Be open. Be friendly. Be honest. Be kind. Above all, be kind. There’s too much of the other bullshit floating around out there.

You can find “Not Nice and Other Understatements” here for purchase, or you can find it on Amazon in print or for the Kindle. It is also available on Smashwords in a plethora of formats for your reading pleasure. For an autographed copy, please visit this post. Thanks for your support!

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Holy Smokes

Photo courtesy of Kim Newberg

A former boss of mine used to say, “Busy is good.” I’d roll my eyes, ears deep in paperwork and phone calls and wish him to the bottom of the ocean with an anchor tied around his neck. However, he’s right, as I sit here after one o’clock in the afternoon in my jammies, hair a mess, and missing not only breakfast, but lunch as well and having no clue what’s on the menu for dinner.

What day is it, anyway??

So yes, very busy, and it is a good thing (as I snatch chunks of hair from my head and wish there were just four more hours in the day). In true New Year fashion, I loaded up the Franklin Covey and started filling it up with all the stuff I need to get done, because the Universe knows if I don’t write it down I could possibly forget, and I’m hoping it cuts down on the hamsters running inside my head at night when I’m supposed to be sleeping. Too early to tell if this is going to be success or not. I’m trying to be optimistic.

My Writing News

In new news, I finally got Not Nice and Other Understatements formatted for Smashwords. HUGE YAY! Well, I didn’t format it — I got me a Go-To Guy who did it for me. I had to face the fact that this kind of stuff is just beyond my patience. I could figure it out, but honestly, formatting is on my top ten list of “I’d Rather Poke My Eye Out With A Coat Hanger”, so I invested in the superior Mad Skillz of Todd Macy and he did a fabulous job. If you are in the same boat I am — not enough time or patience to fark around with this shiz-niz — he’s your man. Reasonably priced, very professional and easy to work with, and a great turn-around time. He’s taking new clients, so check him out for your formatting needs. He’s also moving into creating cover art. YAY!

This isn’t really writing news, per se, but the father of my Chinese student of last summer called me to ask me to keep this coming July open for a repeat. I am so happy about this. It really was the highlight of my summer, and I’m honored that he wants me back.

The non-fiction stuff is rolling right along. And as packed as my schedule is, I have also set a goal of writing one flash piece a week, and of course, Pallas is still circling my brain like a shark. I don’t know what to say about that, other than it’s percolating. So, get off my back.

I am also thinking of working on the material I wrote as a back story to “The Blood Is Not Enough”, if that ends up being a favorite story from NN and posting it for free. I also have an ebook I’m working on about the process of self-publishing.

Yeah, I know. It’s a big plate.

Reading News

I have also set myself a goal of reading more this year, because I’m ashamed to say I didn’t read last year near as much as I should and I tended to stick with the old and familiar. This year I aim to branch out, and with my new old Kindle, named George Senior, I think that will be one goal I have a great chance of meeting. To that end, I have joined up with the ABC Indie Reading Challenge. Since there are no gatekeepers in the indie/self-publishing world, I think this is a great way to find new authors and you will see honest reviews here. You can check updates here as they happen.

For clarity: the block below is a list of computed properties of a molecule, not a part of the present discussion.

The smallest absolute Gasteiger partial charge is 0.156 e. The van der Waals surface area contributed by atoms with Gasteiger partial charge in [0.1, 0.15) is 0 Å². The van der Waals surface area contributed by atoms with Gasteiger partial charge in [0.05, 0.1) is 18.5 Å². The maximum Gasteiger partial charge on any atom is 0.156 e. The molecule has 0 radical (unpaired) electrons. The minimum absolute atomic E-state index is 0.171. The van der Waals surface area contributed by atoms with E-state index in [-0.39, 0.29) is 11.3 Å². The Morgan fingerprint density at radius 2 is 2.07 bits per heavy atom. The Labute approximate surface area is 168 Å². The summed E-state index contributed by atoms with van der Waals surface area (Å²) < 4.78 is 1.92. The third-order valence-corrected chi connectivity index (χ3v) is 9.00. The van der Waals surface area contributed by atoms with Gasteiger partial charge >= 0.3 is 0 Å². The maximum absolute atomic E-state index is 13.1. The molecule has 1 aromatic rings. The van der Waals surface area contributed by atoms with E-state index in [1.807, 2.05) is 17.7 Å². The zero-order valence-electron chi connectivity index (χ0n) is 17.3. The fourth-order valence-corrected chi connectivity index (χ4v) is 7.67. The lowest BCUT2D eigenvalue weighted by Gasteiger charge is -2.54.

It’s normal for me to be reading more than one book at a time, and at the moment I’m reading “Dragonriders of Pern” on the Kindle (my comfort reading food. Oh, how I love this book, and it was the inspiration for the one and only tattoo I have), “A Prayer for Owen Meany” by John Irving and “Full Dark No Stars” by Stephen King in hardcover. I’ve also just cracked open book one in the Soul Rider series by Jack Chalker.

On deck is “NLP – The New Technology of Achievement” and then whatever catches me fancy. I just finished “I’ll Sleep When I’m Dead – The Dirty Life and Times of Warren Zevon”. You can find my review here at Goodreads and all I can say is if you only read one biography-type book this year, this is the one. What a story.

Not My Writing News

Okay, here I’m not going to pre-chew your food, to quote Joseph Paul Haines. What I am going to do is throw out a few really interesting links to blogs you should be following if you’re in this business. The publishing business is changing at a rate that makes my loins quiver. Keeping up is imperative. Here are the places I make a point to visit:

Terrible Minds is not only informative, but funnier than hell. Plus, he cusses better than I do.

Ryne Douglas Pearson has some very thought-provoking posts, plus he gives away free fiction, plus THERE’S BACON.

Patti Larsen is not only a Very Interesting Person, she’s so prolific she makes me sick. I read her blog to try to figure out how she does it. She’s an inspiration, and a candidate for the Voodoo Club. Heh.

She doesn’t post near often enough, but at Fermented Fur you will get a dose of teh funneh that will make you wet your pants. She’s crazy and I love her more than ice cream.

Speaking of the funneh — cheezuncrumpets, Hyperbole and a Half is in a class all her own. The post about how Kenny Loggins ruined Christmas had me absolutely screaming with laughter. Brilliant.

Well, that’s enough of my rambling. It’s friggin’ 6pm and I’m still in my jammies, the hair is still unbrushed, and I need food. Can ya help me. O.O

Find “Not Nice and Other Understatements” at Amazon and now at Smashwords in any format you desire! Autographed copies are still available through the link on this page. Spread the word! And thanks for all of your support!